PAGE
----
Writing this and looking back, I’ve realized that these hardships, memories and obstacles are what makes me the person I am today. I shouldn’t be fearing the future but rather be optimistic about it. I should do what I got to do and do what I do best. It’s not anyone’s job to decide our future but ourselves. The recent exposure of other ABC’s through this issue and the Asian Creative Network empowers Asians as a minority to break the stereotypes and standards placed on us by society.

Sit down, take a breath and figure out who you are, what do you want to do with your life and do it.

Issue Five: Writing

Asians Between Cultures

To write is to nurture a love within myself.

The question I have been asked is - to write about my identity, what it means for me to be in between cultures. And so, you may be wondering why I am starting with the pen.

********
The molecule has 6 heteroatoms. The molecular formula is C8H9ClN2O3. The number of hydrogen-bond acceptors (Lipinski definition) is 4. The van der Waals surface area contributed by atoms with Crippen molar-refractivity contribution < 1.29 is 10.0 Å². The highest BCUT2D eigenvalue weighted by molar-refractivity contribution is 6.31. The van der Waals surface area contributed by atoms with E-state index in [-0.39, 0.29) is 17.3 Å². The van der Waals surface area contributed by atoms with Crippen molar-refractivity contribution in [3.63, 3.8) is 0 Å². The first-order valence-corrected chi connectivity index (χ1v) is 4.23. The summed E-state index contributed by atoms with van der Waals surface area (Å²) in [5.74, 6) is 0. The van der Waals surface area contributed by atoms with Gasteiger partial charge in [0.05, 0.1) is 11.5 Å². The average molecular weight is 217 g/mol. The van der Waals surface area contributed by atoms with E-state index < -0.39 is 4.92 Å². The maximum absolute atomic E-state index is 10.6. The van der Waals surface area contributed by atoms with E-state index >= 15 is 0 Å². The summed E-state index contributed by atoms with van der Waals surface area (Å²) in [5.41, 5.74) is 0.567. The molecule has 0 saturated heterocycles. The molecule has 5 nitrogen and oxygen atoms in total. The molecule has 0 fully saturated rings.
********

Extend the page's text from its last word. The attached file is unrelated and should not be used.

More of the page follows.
When I first fell in love with poetry, most everything I wrote about involved the crushes I had at the time. In high school, I wrote a memoir about that examined my heart-wrenching breakup. My teacher noted how, although she enjoyed my writing, I was mostly focused “on the boys,” and not myself.

It wasn’t until my sophomore year in college, when I attended “Louder than a Bomb,” the largest national youth poetry slam competition in the US, where I was struck with lightning like never had before. Suddenly, I felt all this electricity in my veins to write poetry again.

This time: about myself.

For this part of my identity that I was always ignoring, always trying to justify that I didn’t want to define me, I never found value in writing about this part of myself. Previously reserving writing as a space to pine for unrequited (and unworthy) love interests, no one ever told me that you can, and should, write in a pursuit to understand and love yourself. I didn’t want to be that Asian girl who writes about her racial identity, how being categorized into a stereotype and not knowing Mandarin Chinese defined my existence. I wanted to be more than that narrative, whatever that internalized racism meant to me at the time.